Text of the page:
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Technical note: A simple method for retrieval of dust aerosol optical depth...

Sun, W., Y. Hu, R. R. Baize, G. Videen, S. S. Kim, Y. Choi, K. Kang, C. K. Sim, M. Jeong, A. H. Omar, S. Stamnes, D. G. MacDonnell, and E. Zubko (2019), Technical note: A simple method for retrieval of dust aerosol optical depth with polarized reflectance over oceans, Atmos. Chem. Phys., 19, 15583-15586, doi:10.5194/acp-19-15583-2019.
Abstract: 

Our previous study shows that the angle of linear polarization (AOLP) of solar radiation that is scattered from clouds at near-backscatter angles can be used to detect super-thin cirrus clouds over oceans. Such clouds are too thin to be sensed using any current passive satellite instruments that only measure light’s total intensity, because of the uncertainty in surface reflection. In this report, we show that with a method similar to the super-thin cloud detection algorithm, dust aerosols may also be detected and differentiated from clouds. We also show that the degree of polarization of reflected light can be used for retrieving the optical depth of dust aerosols in the neighborhood of the backscatter angle, regardless of the reflecting surface conditions. This is a simple and robust algorithm, which could be used to survey dust aerosols over midlatitude and tropical oceans.

A NASA-Korea CubeSat mission is currently under preparation by NASA Langley Research Center, the Korea Astronomy and Space Science Institute (KASI), and Kyung Hee University of Korea. We plan to use polarimeters on two CubeSats to detect the super-thin clouds over global oceans and dust aerosols over oceans and land around the Korean Peninsula. The polarimeters will be developed by KASI and are modified versions of the Polarimetric Camera (PolCam) developed by KASI for the Korea Pathfinder Lunar Orbiter (KPLO). This planned polarimeter-on-CubeSat mission will measure the polarization features of scattered light from clouds and aerosols to identify the super-thin clouds and dust aerosols over oceans and retrieve their optical depth.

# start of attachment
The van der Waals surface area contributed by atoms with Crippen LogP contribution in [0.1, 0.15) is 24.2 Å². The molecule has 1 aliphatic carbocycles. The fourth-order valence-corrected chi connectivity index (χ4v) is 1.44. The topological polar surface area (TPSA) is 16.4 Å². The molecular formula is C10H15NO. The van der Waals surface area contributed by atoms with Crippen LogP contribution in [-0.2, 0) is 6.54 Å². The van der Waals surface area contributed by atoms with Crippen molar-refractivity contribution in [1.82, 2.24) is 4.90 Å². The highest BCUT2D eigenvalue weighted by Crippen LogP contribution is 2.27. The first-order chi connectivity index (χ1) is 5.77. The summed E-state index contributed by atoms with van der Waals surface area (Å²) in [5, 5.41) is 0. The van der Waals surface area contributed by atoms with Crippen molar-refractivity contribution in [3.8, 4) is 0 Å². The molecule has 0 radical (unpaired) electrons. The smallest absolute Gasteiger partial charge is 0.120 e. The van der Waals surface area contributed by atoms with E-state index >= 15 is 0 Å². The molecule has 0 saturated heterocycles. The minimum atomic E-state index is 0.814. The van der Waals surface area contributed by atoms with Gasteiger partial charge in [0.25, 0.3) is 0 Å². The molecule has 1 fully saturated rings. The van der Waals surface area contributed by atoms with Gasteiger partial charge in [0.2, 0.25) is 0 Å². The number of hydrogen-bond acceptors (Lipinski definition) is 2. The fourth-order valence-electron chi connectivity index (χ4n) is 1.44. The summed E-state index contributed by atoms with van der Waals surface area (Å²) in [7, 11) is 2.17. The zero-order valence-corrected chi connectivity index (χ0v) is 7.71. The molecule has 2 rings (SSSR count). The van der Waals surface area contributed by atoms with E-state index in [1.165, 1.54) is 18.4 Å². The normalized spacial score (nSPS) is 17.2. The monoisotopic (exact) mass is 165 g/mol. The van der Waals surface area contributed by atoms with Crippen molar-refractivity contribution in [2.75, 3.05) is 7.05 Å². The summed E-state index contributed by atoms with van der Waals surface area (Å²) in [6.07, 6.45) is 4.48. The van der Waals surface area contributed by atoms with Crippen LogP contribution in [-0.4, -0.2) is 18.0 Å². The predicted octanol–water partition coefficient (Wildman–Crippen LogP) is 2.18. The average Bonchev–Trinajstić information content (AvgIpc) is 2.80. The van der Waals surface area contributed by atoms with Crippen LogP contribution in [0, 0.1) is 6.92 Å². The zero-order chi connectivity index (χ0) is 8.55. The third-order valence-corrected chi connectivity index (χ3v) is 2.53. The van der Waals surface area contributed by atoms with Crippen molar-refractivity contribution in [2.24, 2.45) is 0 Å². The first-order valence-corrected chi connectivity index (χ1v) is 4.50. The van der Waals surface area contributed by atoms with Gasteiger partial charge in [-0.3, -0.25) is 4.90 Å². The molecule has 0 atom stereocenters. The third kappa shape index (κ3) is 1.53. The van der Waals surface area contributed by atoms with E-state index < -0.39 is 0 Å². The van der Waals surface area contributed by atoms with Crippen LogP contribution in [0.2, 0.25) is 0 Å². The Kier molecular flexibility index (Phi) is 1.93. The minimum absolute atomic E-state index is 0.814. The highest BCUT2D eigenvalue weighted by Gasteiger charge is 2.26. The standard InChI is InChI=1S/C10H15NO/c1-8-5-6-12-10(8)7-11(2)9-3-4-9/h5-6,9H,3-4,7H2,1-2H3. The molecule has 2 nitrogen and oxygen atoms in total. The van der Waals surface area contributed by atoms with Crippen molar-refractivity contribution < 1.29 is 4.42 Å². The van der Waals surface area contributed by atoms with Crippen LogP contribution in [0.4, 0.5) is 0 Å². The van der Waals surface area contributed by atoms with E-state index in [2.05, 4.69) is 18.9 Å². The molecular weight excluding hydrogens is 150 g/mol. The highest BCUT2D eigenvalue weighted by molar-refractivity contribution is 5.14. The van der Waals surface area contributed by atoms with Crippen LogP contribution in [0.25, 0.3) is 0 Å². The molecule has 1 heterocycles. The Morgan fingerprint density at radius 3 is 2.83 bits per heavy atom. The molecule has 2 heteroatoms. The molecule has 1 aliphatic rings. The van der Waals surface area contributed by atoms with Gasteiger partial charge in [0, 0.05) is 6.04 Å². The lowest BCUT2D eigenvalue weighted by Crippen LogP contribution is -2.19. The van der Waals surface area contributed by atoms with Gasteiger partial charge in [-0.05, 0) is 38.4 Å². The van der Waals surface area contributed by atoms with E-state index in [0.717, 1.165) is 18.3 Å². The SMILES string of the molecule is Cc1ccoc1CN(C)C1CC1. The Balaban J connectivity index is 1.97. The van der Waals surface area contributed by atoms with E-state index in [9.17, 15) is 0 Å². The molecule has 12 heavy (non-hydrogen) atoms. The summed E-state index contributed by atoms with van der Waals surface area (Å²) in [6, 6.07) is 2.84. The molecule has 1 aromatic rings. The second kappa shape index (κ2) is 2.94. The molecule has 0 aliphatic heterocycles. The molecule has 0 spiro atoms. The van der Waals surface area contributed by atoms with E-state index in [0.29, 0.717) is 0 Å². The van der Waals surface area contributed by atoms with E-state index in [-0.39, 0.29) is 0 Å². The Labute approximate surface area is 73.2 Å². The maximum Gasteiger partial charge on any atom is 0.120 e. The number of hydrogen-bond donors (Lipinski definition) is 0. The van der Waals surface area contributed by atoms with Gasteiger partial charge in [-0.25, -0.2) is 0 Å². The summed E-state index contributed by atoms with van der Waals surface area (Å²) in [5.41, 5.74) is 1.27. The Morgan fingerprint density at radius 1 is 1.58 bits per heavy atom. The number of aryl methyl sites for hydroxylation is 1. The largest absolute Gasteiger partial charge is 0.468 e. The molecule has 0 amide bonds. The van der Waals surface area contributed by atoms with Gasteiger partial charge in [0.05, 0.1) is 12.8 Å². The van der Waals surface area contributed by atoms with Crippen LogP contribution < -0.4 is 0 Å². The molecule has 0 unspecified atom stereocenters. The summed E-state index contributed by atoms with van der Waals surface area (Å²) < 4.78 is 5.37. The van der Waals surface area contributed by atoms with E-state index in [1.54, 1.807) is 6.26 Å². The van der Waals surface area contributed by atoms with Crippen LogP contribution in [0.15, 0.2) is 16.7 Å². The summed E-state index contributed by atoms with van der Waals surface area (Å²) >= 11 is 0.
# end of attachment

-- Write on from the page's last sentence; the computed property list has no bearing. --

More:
Our previous works (Sun et al., 2014, 2015) show that distinct features exist in the angle of linear polarization (AOLP) of solar radiation that is scattered from clouds at nearbackscatter angles. At these angles the dominant electric field from clear-sky oceans is nearly parallel to the Earth’s surface. However, when clouds are present, this electric field can rotate significantly away from the parallel direction. Our modeling results suggest that this polarization feature can be used to detect super-thin cirrus clouds with an optical depth of only ∼ 0.06 and super-thin liquid water clouds with an optical depth of only ∼ 0.01. Such clouds are too thin to be sensed using any current passive satellite instruments that

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Research Program: 
Radiation Science Program (RSP)
Mission: 
NASA Langley Research Center’s “Lidar Data Analysis and Theory” project